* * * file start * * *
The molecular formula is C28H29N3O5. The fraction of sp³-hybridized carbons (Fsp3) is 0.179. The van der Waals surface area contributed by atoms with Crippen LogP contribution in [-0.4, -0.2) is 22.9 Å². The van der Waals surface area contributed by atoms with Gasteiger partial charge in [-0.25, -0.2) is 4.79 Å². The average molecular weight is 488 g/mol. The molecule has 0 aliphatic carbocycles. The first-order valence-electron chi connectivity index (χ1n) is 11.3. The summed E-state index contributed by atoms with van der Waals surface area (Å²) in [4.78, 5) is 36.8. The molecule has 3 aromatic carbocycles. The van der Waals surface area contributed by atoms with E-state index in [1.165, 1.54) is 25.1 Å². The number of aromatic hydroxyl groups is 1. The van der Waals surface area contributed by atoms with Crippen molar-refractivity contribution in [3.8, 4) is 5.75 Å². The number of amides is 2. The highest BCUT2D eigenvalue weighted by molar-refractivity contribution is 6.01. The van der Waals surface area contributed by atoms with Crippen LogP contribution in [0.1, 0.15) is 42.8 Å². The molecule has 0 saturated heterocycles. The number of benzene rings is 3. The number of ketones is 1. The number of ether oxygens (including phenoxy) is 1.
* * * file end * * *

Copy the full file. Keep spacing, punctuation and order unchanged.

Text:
The molecular formula is C28H29N3O5. The fraction of sp³-hybridized carbons (Fsp3) is 0.179. The van der Waals surface area contributed by atoms with Crippen LogP contribution in [-0.4, -0.2) is 22.9 Å². The van der Waals surface area contributed by atoms with Gasteiger partial charge in [-0.25, -0.2) is 4.79 Å². The average molecular weight is 488 g/mol. The molecule has 0 aliphatic carbocycles. The first-order valence-electron chi connectivity index (χ1n) is 11.3. The summed E-state index contributed by atoms with van der Waals surface area (Å²) in [4.78, 5) is 36.8. The molecule has 3 aromatic carbocycles. The van der Waals surface area contributed by atoms with E-state index in [1.165, 1.54) is 25.1 Å². The number of aromatic hydroxyl groups is 1. The van der Waals surface area contributed by atoms with Crippen molar-refractivity contribution in [3.8, 4) is 5.75 Å². The number of amides is 2. The highest BCUT2D eigenvalue weighted by molar-refractivity contribution is 6.01. The van der Waals surface area contributed by atoms with Crippen LogP contribution in [0.1, 0.15) is 42.8 Å². The molecule has 0 saturated heterocycles. The number of benzene rings is 3. The number of ketones is 1. The number of ether oxygens (including phenoxy) is 1.